• The Golden Armada actually becomes a plot point in the last set of missions of the main campaign. One mission requires you to stop Amon from warping them back to Aiur to aid him, while the armada itself attacks the Spear of Adun in the last mission, disabling its capabilities slowly, but surely.
  • Foreshadowing: At the start of the second mission in the main campaign, Zeratul discovered that his trusty Void Seeker had been destroyed. After the end of the mission, he would be dead as well.
  • Gameplay and Story Integration:
    • The opening cinematic depicts a small group of Protoss fending off the Zerg until they can get a power field up to summon The Cavalry. Although the Zealots are a lot more acrobatic than in the game and the group collectively do a lot better against the numbers they're facing than would be feasible, the basic strategy they employ: using a probe to warp in a Pylon, thereby to bring in reinforcements, is one that can be done in-game.
    • An early cutscene has Artanis fighting off Zerg that eventually overwhelm and swarm him as he lays on the ground, when suddenly he reignites his blades and blasts them away to stand up again. When you take control of him as a hero unit later in the game, you'll recognize that as his Resurgence ability; when his HP hits zero, he rejuvenates to full HP and shields and releases an energy blast that knocks enemies back.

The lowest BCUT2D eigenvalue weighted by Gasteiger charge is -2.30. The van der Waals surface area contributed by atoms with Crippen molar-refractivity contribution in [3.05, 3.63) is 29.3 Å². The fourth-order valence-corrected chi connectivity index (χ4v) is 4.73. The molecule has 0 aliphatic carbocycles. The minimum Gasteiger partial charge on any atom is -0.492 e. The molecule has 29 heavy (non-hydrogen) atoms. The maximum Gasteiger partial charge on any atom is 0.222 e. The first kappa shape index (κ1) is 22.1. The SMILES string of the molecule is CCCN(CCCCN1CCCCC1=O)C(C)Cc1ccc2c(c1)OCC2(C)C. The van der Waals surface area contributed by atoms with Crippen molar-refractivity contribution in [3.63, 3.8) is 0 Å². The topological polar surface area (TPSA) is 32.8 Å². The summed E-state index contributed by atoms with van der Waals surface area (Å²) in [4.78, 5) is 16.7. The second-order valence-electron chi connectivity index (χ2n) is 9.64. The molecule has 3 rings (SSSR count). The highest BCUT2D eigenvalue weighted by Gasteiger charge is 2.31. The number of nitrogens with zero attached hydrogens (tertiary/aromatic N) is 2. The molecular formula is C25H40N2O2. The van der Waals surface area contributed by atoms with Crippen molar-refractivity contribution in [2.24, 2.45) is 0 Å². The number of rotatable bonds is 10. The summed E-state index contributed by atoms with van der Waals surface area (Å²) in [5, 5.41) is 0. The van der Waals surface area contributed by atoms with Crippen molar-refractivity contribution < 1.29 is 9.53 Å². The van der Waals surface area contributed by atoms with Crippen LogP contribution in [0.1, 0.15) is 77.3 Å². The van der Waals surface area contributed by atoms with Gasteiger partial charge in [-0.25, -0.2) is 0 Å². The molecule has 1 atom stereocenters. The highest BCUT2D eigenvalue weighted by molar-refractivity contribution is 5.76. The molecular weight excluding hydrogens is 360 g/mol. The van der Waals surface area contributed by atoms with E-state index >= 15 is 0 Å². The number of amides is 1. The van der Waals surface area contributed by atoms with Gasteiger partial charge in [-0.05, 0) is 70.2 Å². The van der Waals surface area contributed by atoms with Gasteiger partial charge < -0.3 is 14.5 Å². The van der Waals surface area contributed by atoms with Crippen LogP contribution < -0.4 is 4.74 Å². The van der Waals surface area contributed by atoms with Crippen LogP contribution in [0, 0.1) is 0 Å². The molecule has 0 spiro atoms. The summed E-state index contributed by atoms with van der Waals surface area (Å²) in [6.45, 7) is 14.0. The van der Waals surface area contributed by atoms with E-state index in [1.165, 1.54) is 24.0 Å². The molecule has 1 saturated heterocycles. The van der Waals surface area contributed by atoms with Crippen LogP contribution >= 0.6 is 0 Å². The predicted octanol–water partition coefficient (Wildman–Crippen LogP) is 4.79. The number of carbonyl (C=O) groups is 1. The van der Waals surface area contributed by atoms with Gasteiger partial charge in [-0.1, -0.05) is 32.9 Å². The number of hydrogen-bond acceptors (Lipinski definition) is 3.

• After the events of the second mission where Amon corrupted the Khala, all of your Aiur units for the rest of the game use different unit models that have their nerve cords cut off. This plot development is also used to justify why you don't get High Templar until much later in the campaign, even though they were part of your forces in the first mission — it took time and training to re-master their abilities once they were cut off from the Khala, and they're only just now prepared to return to service.